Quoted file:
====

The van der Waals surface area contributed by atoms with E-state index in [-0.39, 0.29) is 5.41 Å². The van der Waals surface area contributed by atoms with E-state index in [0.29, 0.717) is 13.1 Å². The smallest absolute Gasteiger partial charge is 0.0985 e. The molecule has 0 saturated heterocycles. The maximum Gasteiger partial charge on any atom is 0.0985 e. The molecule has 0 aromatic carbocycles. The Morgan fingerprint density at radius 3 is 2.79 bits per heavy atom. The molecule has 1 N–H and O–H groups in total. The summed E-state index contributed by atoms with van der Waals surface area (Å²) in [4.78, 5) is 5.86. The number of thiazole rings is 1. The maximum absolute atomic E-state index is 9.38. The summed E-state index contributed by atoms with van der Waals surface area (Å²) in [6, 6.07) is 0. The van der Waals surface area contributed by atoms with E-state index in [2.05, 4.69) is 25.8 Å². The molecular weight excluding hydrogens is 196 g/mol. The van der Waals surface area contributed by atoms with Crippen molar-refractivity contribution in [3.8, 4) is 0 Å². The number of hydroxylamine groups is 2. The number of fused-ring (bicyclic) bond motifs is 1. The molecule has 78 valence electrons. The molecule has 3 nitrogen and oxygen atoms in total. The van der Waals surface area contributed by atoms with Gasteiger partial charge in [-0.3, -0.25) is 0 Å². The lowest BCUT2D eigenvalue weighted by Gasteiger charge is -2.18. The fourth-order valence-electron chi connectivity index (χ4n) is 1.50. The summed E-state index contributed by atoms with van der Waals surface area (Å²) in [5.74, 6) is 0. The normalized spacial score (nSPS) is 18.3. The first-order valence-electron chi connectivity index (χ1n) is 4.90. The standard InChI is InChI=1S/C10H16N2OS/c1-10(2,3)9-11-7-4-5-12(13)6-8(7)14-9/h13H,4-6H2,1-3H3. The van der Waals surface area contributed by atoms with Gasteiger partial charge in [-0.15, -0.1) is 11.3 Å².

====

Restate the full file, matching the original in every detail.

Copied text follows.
The van der Waals surface area contributed by atoms with E-state index in [-0.39, 0.29) is 5.41 Å². The van der Waals surface area contributed by atoms with E-state index in [0.29, 0.717) is 13.1 Å². The smallest absolute Gasteiger partial charge is 0.0985 e. The molecule has 0 saturated heterocycles. The maximum Gasteiger partial charge on any atom is 0.0985 e. The molecule has 0 aromatic carbocycles. The Morgan fingerprint density at radius 3 is 2.79 bits per heavy atom. The molecule has 1 N–H and O–H groups in total. The summed E-state index contributed by atoms with van der Waals surface area (Å²) in [4.78, 5) is 5.86. The number of thiazole rings is 1. The maximum absolute atomic E-state index is 9.38. The summed E-state index contributed by atoms with van der Waals surface area (Å²) in [6, 6.07) is 0. The van der Waals surface area contributed by atoms with E-state index in [2.05, 4.69) is 25.8 Å². The molecular weight excluding hydrogens is 196 g/mol. The van der Waals surface area contributed by atoms with Crippen molar-refractivity contribution in [3.8, 4) is 0 Å². The number of hydroxylamine groups is 2. The number of fused-ring (bicyclic) bond motifs is 1. The molecule has 78 valence electrons. The molecule has 3 nitrogen and oxygen atoms in total. The van der Waals surface area contributed by atoms with Gasteiger partial charge in [-0.3, -0.25) is 0 Å². The lowest BCUT2D eigenvalue weighted by Gasteiger charge is -2.18. The fourth-order valence-electron chi connectivity index (χ4n) is 1.50. The summed E-state index contributed by atoms with van der Waals surface area (Å²) in [5.74, 6) is 0. The normalized spacial score (nSPS) is 18.3. The first-order valence-electron chi connectivity index (χ1n) is 4.90. The standard InChI is InChI=1S/C10H16N2OS/c1-10(2,3)9-11-7-4-5-12(13)6-8(7)14-9/h13H,4-6H2,1-3H3. The van der Waals surface area contributed by atoms with Gasteiger partial charge in [-0.15, -0.1) is 11.3 Å².